How do you celebrate the creativity of your community without falling into a rigid planning process? You open source it. By tapping into individuals' passions, their willingness to collaborate, and creating a culture of transparency, you can light a spark that will inspire unpredictable--yet reproducible--results.
Founded in 2006 by Beth and Aly Khalifa and Designbox, SPARKcon aims to showcase, celebrate, and influence the creative momentum naturally found in North Carolina's Triangle region. SPARKcon inspires community leaders by using an open source approach to organize. Volunteers gather, plan, and share what they are working on for their individual SPARKS, in order to produce a stellar four-day event.
I hadn't witnessed anything like it before and was impressed when I attended SPARKcon for the first time last year. Think of it as a 'creative potluck' that takes themes like film, music, fashion, geeky topics, art, and more--and displays them through the work of volunteers who showcase their talents.
Naturally, the open source approach caught our attention. We caught up with Aly Khalifa, the owner of Gamil Design and recent recipient of a 2012 Eisenhower Fellowship. We wanted to learn more about SPARKcon, his ideas, and his reasons for participating.
If you like creativity mashed-up with open source, then you'll enjoy this interview.
Tell us why you think SPARKcon is a success and why it has grown over the last six years.
SPARKcon is an attempt to apply open source principles to create a talent dialogue and showcase. It has been stunning to see how a growing creative community has resonated with this approach. As a result, this all-volunteer event is made up of some of the area's top thinkers who can push the limits of their disciplines. Thus, each year has a fluctuation in which SPARKS come and go, and what they will program that year. SPARKcon is now seen by many as the one time a year to really do their most creative and collaborative work, contributing to an overall mission of fostering and highlighting local talent.
How do you incorporate open source into your planning process?
SPARKcon has been as innovative in its structure as it has been its content. Using a system of networked programming cells, individual teams of volunteers form to create SPARKS for various content interests, like fashionSPARK or geekSPARK. These teams are mentored and coached to develop their vision and to structure their efforts for achieving them. Really, defining a SPARK is analogous to defining a word on Wikipedia: there are norms on how to do it, but the individual focus areas are highly individual and specific to those involved. The key here is to give people enough structure to be creative, but not too much to stifle ideas and predetermine results. This allows SPARKcon to stay fresh and directly reflect those motivated individuals embedded in their creative community.
How do you encourage Creative Commons or sharing of the creative assets from SPARKcon?
While SPARKcon has not yet adopted Creative Commons agreements (though we would welcome a volunteer to help us work through it!), we do have a policy of sharing assets. All talent showcased at SPARKcon requires a talent release agreement. This agreement stipulates a mutual fair-use agreement for all music, images, artwork, etc., that is captured or used at the event. For instance SPARKcon photographers are welcome to use their work commercially, while SPARKcon retains rights to use that same work for all direct SPARKcon needs. Requiring this agreement gives additional incentive for SPARKS to work with each other. For instance, fashionSPARK uses musicSPARK artists during their runway show, knowing those artists are already covered by a SPARKcon release. These cross-pollinations seem to multiply each year, especially with more seasoned organizers who become inspired from these collaborations.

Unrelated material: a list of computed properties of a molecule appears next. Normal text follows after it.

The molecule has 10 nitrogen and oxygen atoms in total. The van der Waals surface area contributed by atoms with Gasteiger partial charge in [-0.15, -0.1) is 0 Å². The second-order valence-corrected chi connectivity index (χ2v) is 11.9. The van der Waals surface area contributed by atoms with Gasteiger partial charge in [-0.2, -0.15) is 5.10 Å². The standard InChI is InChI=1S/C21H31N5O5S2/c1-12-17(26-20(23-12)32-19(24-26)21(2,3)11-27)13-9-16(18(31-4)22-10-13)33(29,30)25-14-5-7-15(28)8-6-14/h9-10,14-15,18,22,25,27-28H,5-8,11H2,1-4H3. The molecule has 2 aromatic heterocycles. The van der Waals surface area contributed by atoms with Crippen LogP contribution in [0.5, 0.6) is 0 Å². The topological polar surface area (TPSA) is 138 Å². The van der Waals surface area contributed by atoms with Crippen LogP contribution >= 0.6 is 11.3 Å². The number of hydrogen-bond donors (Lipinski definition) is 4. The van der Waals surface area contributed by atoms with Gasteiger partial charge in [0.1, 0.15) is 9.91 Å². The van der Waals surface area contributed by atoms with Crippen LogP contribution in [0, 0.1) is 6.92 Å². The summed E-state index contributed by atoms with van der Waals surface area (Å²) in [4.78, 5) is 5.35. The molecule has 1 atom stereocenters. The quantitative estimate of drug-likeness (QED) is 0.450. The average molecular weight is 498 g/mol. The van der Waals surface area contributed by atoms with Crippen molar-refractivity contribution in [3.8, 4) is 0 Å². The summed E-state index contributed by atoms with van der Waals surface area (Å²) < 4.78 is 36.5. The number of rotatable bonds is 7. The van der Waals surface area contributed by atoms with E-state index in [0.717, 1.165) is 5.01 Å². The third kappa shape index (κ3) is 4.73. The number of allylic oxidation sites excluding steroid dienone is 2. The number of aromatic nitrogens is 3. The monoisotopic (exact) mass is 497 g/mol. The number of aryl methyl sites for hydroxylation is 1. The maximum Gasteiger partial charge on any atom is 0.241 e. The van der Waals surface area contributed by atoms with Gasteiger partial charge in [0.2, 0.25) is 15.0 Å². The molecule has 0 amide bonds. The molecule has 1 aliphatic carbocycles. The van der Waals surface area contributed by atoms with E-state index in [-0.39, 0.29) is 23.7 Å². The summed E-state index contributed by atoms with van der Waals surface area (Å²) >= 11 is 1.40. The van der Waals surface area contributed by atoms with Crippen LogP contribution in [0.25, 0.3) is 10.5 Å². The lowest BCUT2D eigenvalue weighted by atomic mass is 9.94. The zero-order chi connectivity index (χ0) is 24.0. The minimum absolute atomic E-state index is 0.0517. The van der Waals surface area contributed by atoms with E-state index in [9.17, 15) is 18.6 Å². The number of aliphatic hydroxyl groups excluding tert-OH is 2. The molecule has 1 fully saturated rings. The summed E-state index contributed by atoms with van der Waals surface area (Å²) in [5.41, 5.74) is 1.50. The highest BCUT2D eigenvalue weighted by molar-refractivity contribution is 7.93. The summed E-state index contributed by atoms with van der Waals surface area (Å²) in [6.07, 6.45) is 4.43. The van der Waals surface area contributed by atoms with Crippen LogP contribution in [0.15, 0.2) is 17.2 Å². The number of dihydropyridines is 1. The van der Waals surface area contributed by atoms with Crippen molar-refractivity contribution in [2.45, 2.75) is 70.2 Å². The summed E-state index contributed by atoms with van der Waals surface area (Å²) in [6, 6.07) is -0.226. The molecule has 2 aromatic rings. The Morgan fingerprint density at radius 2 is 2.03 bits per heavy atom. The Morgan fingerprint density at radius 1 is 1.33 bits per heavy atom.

Transparency plays a key role in planning each SPARK. How do newcomers to SPARK planning embrace this level of openness?
Transparency is certainly a key ingredient of SPARKcon planning. Regular meetings are generally held in public venues like restaurants or coffee shops, with meeting schedules and notes published to the public SPARKcon web page. The intent here is to allow any curious newcomer to quickly get up-to-date on what has been said in previous meetings, know who is involved, and where to go. This should give the newcomer a low threshold of stress to show up to a meeting and immediately get involved.
How can others replicate SPARKcon in their city?
We have had interest from various cities about how to replicate SPARKcon. As with other open source efforts, the SPARKcon model is truly a reflection of its community. To properly inject this system, it needs to find the right local catalysts who can open their mind and adopt a system that is not fully controllable. This would be contrary to the top-down working style of most event coordinators. However, given a group of five to seven committed folks who are tied into the creative community, some simple training and sharing of stories would be enough to make use of all of our public tools and get them on their way.